Change can be overwhelming, especially in times of monumental shifts. A conversation between Miriam Meckel, Esther Perel and Angel Acosta hosted by Léa Steinacker about the constant reshaping of our world and how it impacts our mindfulness
In this roundtable discussion, world renowned psychologist Esther Perel, mindfulness & leadership specialist Dr. Angel Acosta, and communications professor Dr. Miriam Meckel examine the human condition in times of monumental shifts. They reflect on acts of self-preservation that we as individuals, organizations, and society need to take to survive and thrive during profound, constant change and the role leaders play in that process. They discuss the power of paradoxical versus binary thinking, upskilling your body to be somatically present, aliveness and playfulness in the workplace, and how to spread structural love in digital form. Léa Steinacker moderated the session.
Léa Steinacker: Do we live in times of unprecedented, sweeping change or is that an illusion that every generation has?
Esther Perel: The latter. I do think that we live in a time of unprecedented change, but it's not the first time that it's happening. Many generations have felt that the world that we're living in is not the world that they once knew, and that the assumptions with which they regulate their lives are being questioned or sometimes even shattered. Whenever we ask that question, there is invariably somebody who says "But never has the planet been at such risk. Never have we faced the kind of self-destruction of humanity in the way that today it could all one day disappear." And I think that is the fundamental question. Everything else we have had: Wars, disasters, natural disasters, pandemics. We've had all of that. But we've never felt that we have reached a place by which we could annihilate ourselves to that extent.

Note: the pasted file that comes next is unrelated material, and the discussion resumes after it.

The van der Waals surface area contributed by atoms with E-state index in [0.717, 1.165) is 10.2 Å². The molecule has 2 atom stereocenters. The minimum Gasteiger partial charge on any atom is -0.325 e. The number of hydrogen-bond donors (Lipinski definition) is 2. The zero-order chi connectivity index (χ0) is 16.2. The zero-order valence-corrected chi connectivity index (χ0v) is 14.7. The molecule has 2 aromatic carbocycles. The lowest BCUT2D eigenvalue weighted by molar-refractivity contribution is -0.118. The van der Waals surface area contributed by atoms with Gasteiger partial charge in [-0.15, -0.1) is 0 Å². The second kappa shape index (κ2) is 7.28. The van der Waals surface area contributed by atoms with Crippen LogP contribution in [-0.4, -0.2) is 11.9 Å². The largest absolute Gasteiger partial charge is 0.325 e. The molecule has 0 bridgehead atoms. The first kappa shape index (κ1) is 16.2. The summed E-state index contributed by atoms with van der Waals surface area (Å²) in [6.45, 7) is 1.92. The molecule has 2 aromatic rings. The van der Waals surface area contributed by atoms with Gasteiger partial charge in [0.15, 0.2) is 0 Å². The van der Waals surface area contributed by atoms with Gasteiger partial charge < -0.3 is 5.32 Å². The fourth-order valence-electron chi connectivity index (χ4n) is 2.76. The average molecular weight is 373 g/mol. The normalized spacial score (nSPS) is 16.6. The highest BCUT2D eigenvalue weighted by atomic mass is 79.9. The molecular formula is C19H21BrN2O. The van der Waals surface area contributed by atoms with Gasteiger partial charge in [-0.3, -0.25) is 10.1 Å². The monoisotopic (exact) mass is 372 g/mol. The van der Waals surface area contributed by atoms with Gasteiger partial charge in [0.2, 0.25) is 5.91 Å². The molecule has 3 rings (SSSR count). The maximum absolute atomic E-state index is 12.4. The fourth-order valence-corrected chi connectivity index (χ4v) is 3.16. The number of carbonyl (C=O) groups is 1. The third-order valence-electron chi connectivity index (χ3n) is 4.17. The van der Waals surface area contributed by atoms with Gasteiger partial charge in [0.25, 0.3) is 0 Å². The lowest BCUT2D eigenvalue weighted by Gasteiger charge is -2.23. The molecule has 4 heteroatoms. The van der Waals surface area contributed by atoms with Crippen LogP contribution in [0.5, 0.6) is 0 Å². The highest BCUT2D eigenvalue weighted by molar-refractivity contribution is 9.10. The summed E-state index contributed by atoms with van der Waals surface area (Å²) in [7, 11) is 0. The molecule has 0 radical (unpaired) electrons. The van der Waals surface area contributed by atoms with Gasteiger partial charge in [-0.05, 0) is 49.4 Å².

Is it just the eventual threat of annihilation or is it also about the increasing pace of change and that we feel like we can't keep up?
Angel Acosta: Yes, the pace of change has increased. And the concentrated impact of the last 400 years - looking at the connection between colonization, imperialism, the evolution of capitalism - has affected how we are relating to the planet to the point of possible annihilation. The byproducts of the industrial revolution and the information technology revolution of the last 20 years have impacted incredibly how we engage in our relationship building, our business management. But I think that there is this incredibly powerful moment for us to think about how we want to move forward. And part of what I want to do is slow us down. There has been an increase in change, and I think there needs to be an increase in the pace of us slowing down and relating to particular levels of self, other instances and the planet.
Are today’s leaders allowed to be slow?
Miriam Meckel: They better be able to deal with becoming slower. Because if you just rush through transformation and change, you will lose people. You have to be a role model in figuring out how to find the balance between admitting uncertainty because things are in flux and offering solutions and ways of connecting to your teams. You really need to communicate a lot for people to come up with doubts, for them to be transparent about their fears and concerns. It’s the challenge of accepting ambiguity.
Why does leaning into ambiguity tend to be so difficult for humans?